Monday, 21 January 2013

Another Unionist half-truth exposed

The Squadron Volante, which now claims to be in favour of further devolution, despite having opposed that option being put to the people of Scotland, despite its leader Alistair Darling - who had to repay back public money he took but was not entitled to - supporting the NO campaign in the first devolution referendum, despite Johann Lamont, the "leader" of Labour in Scotland being convenor of the Glasgow University NO campaign in that referendum, and despite their funders, the Conservative Party, being on record as recently as last year opposing any further devolution, released the following campaign poster today.

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anti-Independence campaign poster#
It's probably not even worth investigating the truth of those "grants", which will doubtlessly include work in Scotland for London's Olympic Games. 

However, let's take it at face value that Better Together aren't exaggerating the extent of the "grants" to Scotland (although taking Better Together's word on anything economic is probably a risky business, seeing as their leader can't even manage to keep his sticky fingers out of the public purse!). 

Firstly, these aren't "grants" to Scotland by a benevolent British government. This money is paid for by Scottish people, and is being returned to their communities. 

Secondly, Better Together presumably use this Camelotian largesse as a reason why we shouldn't be independent. 

£2.300.000.000 is quite a lot of money. It could buy some of Johann Lamont's nuclear weapons. It could pay for all of the free bus passes that Johann Lamont wants to rip from the gnarled hands of pensioners who have served this country all their days.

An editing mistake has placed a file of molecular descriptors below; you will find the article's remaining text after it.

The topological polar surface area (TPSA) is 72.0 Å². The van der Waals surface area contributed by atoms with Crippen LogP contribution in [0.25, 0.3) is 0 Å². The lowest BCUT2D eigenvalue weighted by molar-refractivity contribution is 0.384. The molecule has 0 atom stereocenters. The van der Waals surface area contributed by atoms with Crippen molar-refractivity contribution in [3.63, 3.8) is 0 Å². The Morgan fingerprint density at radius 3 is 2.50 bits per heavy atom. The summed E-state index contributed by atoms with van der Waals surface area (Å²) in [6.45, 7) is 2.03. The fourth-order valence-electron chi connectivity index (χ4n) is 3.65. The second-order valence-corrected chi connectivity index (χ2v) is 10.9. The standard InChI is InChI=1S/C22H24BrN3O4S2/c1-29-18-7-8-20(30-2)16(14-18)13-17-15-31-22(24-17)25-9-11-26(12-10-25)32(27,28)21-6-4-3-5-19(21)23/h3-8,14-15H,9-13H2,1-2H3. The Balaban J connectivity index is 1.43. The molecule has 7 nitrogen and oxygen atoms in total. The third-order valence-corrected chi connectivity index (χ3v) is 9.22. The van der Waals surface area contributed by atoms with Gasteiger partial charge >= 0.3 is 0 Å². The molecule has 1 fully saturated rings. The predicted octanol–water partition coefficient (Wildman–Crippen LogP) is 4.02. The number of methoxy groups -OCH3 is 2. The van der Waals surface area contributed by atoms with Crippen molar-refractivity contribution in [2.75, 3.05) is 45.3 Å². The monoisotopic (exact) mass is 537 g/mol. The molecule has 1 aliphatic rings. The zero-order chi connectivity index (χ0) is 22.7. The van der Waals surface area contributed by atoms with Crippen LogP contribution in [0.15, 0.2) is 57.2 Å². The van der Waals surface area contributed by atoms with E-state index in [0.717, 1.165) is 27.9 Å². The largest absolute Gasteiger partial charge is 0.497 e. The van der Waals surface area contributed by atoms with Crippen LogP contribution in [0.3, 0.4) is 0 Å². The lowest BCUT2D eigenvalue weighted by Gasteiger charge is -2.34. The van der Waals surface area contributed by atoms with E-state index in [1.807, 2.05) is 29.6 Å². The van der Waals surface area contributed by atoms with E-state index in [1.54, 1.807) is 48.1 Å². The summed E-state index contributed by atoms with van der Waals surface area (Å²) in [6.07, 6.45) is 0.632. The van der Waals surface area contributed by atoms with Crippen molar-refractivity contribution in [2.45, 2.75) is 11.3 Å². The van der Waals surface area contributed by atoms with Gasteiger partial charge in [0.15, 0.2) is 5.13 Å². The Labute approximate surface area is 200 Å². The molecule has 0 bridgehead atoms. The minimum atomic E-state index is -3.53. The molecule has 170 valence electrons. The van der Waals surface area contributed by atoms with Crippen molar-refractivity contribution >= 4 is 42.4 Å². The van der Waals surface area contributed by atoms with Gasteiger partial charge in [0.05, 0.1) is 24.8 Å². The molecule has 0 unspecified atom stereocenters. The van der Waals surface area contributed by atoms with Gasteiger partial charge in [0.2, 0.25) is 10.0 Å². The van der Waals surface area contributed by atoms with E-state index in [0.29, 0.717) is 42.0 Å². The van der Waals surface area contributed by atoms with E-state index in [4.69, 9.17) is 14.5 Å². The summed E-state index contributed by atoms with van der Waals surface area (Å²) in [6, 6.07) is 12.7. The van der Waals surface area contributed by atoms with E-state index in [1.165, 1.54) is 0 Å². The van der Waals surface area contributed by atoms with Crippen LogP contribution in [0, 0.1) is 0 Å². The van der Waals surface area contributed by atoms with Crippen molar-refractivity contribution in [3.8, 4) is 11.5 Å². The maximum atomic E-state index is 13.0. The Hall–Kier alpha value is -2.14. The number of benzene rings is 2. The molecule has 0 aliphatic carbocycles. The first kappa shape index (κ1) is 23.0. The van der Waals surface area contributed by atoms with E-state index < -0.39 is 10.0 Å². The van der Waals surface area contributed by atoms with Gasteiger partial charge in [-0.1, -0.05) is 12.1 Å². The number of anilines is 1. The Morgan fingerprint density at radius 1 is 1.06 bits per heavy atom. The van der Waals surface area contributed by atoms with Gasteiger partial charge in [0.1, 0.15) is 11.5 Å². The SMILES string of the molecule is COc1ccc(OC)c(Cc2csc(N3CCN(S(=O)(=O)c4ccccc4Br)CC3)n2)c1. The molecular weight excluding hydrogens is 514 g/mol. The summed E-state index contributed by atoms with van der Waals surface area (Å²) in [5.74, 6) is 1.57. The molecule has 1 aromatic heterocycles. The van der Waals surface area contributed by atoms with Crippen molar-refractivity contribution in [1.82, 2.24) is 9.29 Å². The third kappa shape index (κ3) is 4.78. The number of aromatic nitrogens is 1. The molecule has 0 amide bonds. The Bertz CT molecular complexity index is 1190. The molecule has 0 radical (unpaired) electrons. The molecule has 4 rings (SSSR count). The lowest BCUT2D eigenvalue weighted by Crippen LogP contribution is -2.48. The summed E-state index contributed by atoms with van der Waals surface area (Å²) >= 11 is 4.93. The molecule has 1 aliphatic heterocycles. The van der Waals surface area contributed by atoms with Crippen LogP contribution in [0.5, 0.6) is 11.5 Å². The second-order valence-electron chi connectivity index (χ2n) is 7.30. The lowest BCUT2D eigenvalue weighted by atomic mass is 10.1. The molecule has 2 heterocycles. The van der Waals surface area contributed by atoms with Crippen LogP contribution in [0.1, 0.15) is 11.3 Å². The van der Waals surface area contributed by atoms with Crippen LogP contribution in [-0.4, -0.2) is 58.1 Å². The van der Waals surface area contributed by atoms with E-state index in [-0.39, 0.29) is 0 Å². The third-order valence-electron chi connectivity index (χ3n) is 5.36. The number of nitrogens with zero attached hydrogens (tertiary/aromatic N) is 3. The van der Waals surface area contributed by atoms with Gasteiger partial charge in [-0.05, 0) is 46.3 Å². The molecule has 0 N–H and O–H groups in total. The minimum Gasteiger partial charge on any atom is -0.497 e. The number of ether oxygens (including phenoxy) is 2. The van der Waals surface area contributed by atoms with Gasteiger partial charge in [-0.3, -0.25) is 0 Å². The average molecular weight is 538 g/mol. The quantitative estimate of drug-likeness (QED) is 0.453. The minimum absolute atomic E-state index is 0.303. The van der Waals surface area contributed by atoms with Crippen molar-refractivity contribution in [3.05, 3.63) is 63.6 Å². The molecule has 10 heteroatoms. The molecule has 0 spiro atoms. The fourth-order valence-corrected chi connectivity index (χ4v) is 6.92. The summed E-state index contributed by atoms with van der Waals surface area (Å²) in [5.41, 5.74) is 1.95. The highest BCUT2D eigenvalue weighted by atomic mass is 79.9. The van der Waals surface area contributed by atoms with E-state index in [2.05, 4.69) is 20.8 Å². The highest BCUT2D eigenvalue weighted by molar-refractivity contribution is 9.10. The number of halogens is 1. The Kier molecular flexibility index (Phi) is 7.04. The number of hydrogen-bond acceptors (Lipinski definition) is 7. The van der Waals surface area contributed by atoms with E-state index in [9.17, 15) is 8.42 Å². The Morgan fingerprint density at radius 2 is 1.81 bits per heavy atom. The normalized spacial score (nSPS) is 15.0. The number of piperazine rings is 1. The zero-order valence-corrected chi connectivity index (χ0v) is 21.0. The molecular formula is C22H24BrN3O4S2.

Over the eighteen years of the National Lottery, it adds up to £0,128 billion per year. 

Now, that £0,128bn - Better Together imply - is money that couldn't be raised were Scotland to be an independent nation with its own lottery.

I have a lottery ticket in front of me from Ireland. At €1,50 a line (£1,26 - £0,74 cheaper than Camelot's lottery ticket), it has raised over €4bn since its inception in 1987.

Taking that at its least charitable estimate (€4bn), that is €0,16 bn per year to good causes in the State.

0,16 billion is a greater number than 0,13 billion, I'm sure you will agree. 

At today's £/€ conversion rates (even as the £ collapses against a resurgent €), the money "given" to Scotland for good causes only amounts to €0,15bn per annum against Ireland's €0,16bn per annum. 

It will not have escaped your notice that Ireland is "separate" from the United Kingdom and has been for some time. 

Better Together: even their truths are lies.


  1. This comment has been removed by a blog administrator.

  2. Aside from £2.3 billion being nothing compared to the billions earned in Scotland every year that travel south in one direction only, there's no reason why we couldn't just start up a Scottish lottery, same as Ireland and Europe have already. England certainly doesn't own the monopoly on lotteries, and we could sell the tickets there just as easily as here. The best part is, the profits made would all be invested in Scotland. No more begging for scraps.

    ...Next illogical argument for staying in the Union please?